New York

Robert Colescott

Phyllis Kind Gallery

With the skill of a political cartoonist, Robert Colescott draws some fine, funky lines around what lust and laughter, anger and envy bring to mixed-race relations. It might be said, in fact, that he introduces a thinking man’s perspicuity into activist art. Barely contained by their organization on the canvas, his carnival-flavored narratives can still make wholly original, often maddening cases for tolerance. Disenfranchised populations face down the oppressive forces inhabiting the art world, the “free” world, and the dimensions of their own despair.

Though his barbs generally seem to be more obvious than profound, Colescott’s elaborate paintings looked wonderfully like brazen, art-smart relatives of a Chester Himes novel. As with his bizarre, South Central recreation of Edvard Munch, The Scream: Georgia O’Keefe in L.A., 1992, some works place irreverence itself on a throne; others swell with indignation. Throughout, lopsided, concupiscent black and white bodies make mischief in each other’s sexual and cultural preserves. Heads trapped in cerise-lit flues of dark paint materialize as a kind of African-masked Greek chorus, hovering over a drama of social upheaval in which violence is golden.

In works like The Kiss, 1992, his commentary on the marginal status of black women in the art world, and the emotive A Fool There Was. . .Europe-Africa, 1992, Colescott creates stinging riffs on racial stereotyping and social injustice. Triumph of Christianity, 1993, provides a billboard-style culture-rape-for-the-sake-of-capitalism scenario, in which a scarecrow Jesus rises, genielike, over an angelic Big Mac while “native” Africans and African-Americans remain shackled to their crops of bananas and corn.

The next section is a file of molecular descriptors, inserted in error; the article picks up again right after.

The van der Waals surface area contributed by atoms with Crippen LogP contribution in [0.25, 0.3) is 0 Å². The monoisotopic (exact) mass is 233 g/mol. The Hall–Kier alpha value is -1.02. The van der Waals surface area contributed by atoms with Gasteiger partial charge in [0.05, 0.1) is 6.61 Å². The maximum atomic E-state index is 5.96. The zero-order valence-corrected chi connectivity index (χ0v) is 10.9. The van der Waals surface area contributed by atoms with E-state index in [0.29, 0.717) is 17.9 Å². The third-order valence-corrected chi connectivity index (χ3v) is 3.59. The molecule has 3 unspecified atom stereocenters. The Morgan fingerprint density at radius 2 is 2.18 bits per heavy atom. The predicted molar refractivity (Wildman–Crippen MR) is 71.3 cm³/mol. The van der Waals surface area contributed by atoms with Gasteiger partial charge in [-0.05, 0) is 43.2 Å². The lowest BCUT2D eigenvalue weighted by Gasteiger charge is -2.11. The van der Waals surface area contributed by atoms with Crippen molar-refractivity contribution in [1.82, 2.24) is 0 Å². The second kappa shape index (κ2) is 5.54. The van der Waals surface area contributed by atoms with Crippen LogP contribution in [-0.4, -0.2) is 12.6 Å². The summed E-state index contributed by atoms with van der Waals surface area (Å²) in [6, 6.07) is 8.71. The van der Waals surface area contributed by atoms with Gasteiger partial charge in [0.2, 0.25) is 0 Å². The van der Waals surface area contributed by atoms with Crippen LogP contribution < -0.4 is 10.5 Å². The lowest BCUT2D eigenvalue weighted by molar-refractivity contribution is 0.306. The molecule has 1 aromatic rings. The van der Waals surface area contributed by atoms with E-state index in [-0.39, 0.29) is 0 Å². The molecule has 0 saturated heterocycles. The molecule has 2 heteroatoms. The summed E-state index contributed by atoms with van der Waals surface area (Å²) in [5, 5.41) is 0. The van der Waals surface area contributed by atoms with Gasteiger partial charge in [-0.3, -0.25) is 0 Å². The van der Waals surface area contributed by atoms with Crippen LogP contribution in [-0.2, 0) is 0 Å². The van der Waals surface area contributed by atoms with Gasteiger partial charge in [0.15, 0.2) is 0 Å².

Nor does Colescott shy away from self-examination: he takes stock of his status as an accomplished black artist still on the edge of a white-dominated art establishment. Between Two Worlds, 1992, makes a particularly affecting statement on that ambiguous position, using the power of popular but exclusionary symbols (typically a blonde screen siren) to seduce even the most grounded among us into conformity and self-hatred.

That this artist attempts to avoid criticism of his caricatures of women through myriad references to Pablo Picasso et al., raises problems of its own. I’m not sure it’s useful to counter “darkie” stereotypes with equally disheartening imagery. The collection of drawings on view in the gallery downstairs, however, demonstrated Colescott’s ability to create effective protest art. Their single-subject focus carried the message of social injustice more succinctly and eloquently than the content-laden, almost overfilled paintings.

Still, given the complex harmonies and lurid pigmentations Colescott employs in his treatment of a multiplicity of sensitive social issues, these paintings make ironic visual bebop of a culture that, in its imperialist attitude toward a black esthetic, remains primarily unchanged.

Linda Yablonsky